Saturday, November 17, 2012

No Crystal Stair: A Documentary Novel of the Life and Work of Lewis Michaux, Harlem Bookseller by Vaunda Micheaux Nelson

This interesting twine of factual and fictional material brings to life the charismatic bookseller Lewis Michaux who pushed for education and literacy in the Harlem community. He believed that the power of knowledge that came from reading would move blacks from being victims of injustice to educated citizens producing leaders in the community. He created an institution with his bookstore that not only sold books "for black people, [books] by black people, books about black people here and all around the world," but a library where people could read for free and intellects or leaders would gather to change society such as Malcolm X, Elijah Muhammed, and a Ghana president to name a few. Michaux believed that Africans who had been stripped of their identity and culture through slavery needed knowledge to reclaim their identity because "you gotta know who you are before you can improve your condition." Books meant knowledge and knowledge meant power, a sense of history, pride, advancement, and respect.

The author who is Michaux's niece, notes that the years of research and contradictory information made writing this book difficult, but she pulls it together in an unusual and powerful way giving the reader a sense of Lewis' legacy from the 1900's to 1970's. Lewis had a rough start being caught for stealing over and over and whipped for it as a fourteen-year-old and later jailed for the crimes. The author hints that perhaps Lewis felt white people had robbed him and his people of their past through slavery; hence, he had no qualms about robbing them in the present. Later he had a gambling house and then worked for his brother Lightfoot's church before finding his passion and purpose in life.

Lewis was a brilliant man with little education who tenaciously held onto his individuality. He was not going to let religion swallow his uniqueness and while he respected his brother who was a pastor, he also said "you have to be smart about religion. You have to look closely at who's claiming it and how they're using it."  Even when Lightfoot funded his bookstore then withdrew the money in order to force Lewis to buy books Lightfoot felt were appropriate, Lewis didn't give in. When he became friends with Malcolm X and Lightfoot protested cutting him out of his will, Lewis didn't compromise his beliefs and give up his friendship.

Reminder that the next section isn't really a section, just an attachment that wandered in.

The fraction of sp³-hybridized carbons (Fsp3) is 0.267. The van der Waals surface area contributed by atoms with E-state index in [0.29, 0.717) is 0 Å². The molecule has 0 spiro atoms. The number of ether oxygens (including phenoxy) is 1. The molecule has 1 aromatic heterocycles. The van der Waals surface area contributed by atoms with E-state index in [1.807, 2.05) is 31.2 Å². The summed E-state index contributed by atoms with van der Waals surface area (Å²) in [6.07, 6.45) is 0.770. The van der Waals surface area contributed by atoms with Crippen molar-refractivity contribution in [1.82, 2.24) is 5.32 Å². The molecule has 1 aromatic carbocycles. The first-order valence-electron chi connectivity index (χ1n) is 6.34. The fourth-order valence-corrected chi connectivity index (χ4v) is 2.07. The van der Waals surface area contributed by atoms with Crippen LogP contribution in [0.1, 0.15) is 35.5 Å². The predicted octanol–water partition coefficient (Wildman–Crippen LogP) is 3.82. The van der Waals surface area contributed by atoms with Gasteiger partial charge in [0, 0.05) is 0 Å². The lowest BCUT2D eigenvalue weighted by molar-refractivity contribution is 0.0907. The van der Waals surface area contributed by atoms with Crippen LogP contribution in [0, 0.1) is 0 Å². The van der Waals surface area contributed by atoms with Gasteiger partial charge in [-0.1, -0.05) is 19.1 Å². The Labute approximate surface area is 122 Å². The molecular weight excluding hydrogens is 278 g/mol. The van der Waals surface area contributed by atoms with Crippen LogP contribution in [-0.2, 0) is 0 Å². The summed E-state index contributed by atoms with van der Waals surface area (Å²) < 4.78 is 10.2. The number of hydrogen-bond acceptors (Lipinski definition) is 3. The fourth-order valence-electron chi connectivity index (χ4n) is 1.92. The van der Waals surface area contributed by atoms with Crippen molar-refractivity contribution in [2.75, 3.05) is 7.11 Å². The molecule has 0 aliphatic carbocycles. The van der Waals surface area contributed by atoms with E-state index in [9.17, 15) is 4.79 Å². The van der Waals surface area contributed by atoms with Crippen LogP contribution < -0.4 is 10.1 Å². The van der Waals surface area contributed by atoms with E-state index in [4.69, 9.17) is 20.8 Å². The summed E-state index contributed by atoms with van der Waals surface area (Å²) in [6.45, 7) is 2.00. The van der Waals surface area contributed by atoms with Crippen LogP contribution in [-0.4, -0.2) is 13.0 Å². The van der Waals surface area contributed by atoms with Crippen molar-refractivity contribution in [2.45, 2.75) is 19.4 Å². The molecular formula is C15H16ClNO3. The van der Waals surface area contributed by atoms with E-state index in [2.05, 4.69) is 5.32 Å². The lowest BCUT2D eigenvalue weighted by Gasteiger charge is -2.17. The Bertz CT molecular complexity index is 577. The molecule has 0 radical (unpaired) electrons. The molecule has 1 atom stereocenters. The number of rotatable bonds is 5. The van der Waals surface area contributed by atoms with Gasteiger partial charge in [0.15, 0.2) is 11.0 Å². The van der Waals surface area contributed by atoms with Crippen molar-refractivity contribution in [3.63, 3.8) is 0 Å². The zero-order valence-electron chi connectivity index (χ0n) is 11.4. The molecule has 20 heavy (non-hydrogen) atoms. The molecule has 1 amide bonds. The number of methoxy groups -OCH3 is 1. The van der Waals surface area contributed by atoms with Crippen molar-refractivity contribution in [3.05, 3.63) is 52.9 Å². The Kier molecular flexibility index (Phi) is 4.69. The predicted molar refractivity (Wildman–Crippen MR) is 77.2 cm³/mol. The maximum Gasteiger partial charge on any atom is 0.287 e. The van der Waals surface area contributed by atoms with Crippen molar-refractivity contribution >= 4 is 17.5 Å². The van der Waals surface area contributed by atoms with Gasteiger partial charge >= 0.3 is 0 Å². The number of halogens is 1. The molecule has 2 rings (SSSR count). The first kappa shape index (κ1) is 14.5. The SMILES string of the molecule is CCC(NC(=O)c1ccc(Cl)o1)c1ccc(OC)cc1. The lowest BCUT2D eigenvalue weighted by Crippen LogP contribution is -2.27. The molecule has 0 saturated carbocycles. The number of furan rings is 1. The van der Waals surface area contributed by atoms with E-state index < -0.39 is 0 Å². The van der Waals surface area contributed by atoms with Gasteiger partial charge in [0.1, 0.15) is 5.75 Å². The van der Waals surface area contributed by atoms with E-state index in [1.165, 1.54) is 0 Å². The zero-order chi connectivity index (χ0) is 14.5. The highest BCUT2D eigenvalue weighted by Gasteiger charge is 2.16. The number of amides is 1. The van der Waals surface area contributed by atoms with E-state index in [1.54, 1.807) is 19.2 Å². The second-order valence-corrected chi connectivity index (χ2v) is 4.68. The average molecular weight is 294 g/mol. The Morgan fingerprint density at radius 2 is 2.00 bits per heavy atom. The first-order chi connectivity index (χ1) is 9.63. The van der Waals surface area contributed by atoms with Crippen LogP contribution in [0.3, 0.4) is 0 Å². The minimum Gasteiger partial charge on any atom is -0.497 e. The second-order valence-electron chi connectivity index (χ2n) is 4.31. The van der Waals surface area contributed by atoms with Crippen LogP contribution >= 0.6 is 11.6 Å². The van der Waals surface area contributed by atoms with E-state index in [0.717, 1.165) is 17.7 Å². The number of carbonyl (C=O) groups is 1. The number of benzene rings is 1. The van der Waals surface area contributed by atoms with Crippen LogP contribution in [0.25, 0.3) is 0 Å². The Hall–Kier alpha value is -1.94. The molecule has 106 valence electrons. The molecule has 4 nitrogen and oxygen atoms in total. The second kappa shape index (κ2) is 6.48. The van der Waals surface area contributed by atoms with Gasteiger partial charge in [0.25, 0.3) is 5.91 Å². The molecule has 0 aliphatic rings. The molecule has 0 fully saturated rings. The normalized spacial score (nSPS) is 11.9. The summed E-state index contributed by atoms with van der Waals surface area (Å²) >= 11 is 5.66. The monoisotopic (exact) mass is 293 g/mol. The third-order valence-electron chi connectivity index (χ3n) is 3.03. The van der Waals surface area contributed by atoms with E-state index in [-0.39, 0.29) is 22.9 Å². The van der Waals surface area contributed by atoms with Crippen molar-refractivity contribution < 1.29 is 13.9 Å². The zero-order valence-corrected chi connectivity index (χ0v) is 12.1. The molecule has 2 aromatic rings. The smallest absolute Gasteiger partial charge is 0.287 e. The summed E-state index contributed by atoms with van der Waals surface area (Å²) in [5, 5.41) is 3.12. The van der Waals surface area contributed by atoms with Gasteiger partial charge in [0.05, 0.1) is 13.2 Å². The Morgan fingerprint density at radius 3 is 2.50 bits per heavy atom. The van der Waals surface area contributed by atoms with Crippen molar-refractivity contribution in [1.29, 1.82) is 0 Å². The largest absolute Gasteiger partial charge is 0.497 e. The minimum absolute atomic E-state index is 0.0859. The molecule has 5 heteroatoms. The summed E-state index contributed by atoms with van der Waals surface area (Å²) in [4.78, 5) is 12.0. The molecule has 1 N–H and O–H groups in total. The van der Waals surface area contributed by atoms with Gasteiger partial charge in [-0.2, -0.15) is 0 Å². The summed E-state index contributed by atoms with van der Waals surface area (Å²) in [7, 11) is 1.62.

Through the collective voices of many different characters Lewis emerges as an energetic, witty man with a purpose of educating black people. He was called The Professor but did not think he was better than others. Lewis admired Malcolm X because he was common, not like the highly educated Martin Luther King Jr, "King has a wonderful program and there's beauty in his words. But he's so educated, a common man has to carry a dictionary in his pocket to find out what the hell he's talking about." I was afraid that I would not be able to keep track of all the different points of view, but the author weaves the dialogue together in such a way that it is easy to remember who's who.

Some of the voices are real and some are fictitious and I found the author's notes at the end revealing. Two of the characters I particularly liked, the reporter and Snooze, were completely made up. Snooze shows how Lewis changed his life from the day he introduced Langston Hughes poem about "no crystal stair" that inspired him to finish high school, to when he joined The Black Panthers, to his pride at finding a job as an adult. The reporter gives a detached view of Lewis that shed a different light on his personality.

This wonderful book is more appropriate for middle or high school students than elementary students. Younger students need to have some historical background to understand the different leaders that Lewis deals with at his bookstore. A long period of time is covered and while the historical events are explained some, I can see young readers being bored or confused without knowing some black history.

Here's a great line in the book to all of you Goodreads authors who are passionate about reading, "When I'm home, I read. I stick to my business. I've found out that if you have a crop to grow, you tend it." On another interesting note when I was in Beijing, Goodreads was blocked by the government. Knowledge is power.

5 out of 5 Smileys
Young Adult

No comments:

Post a Comment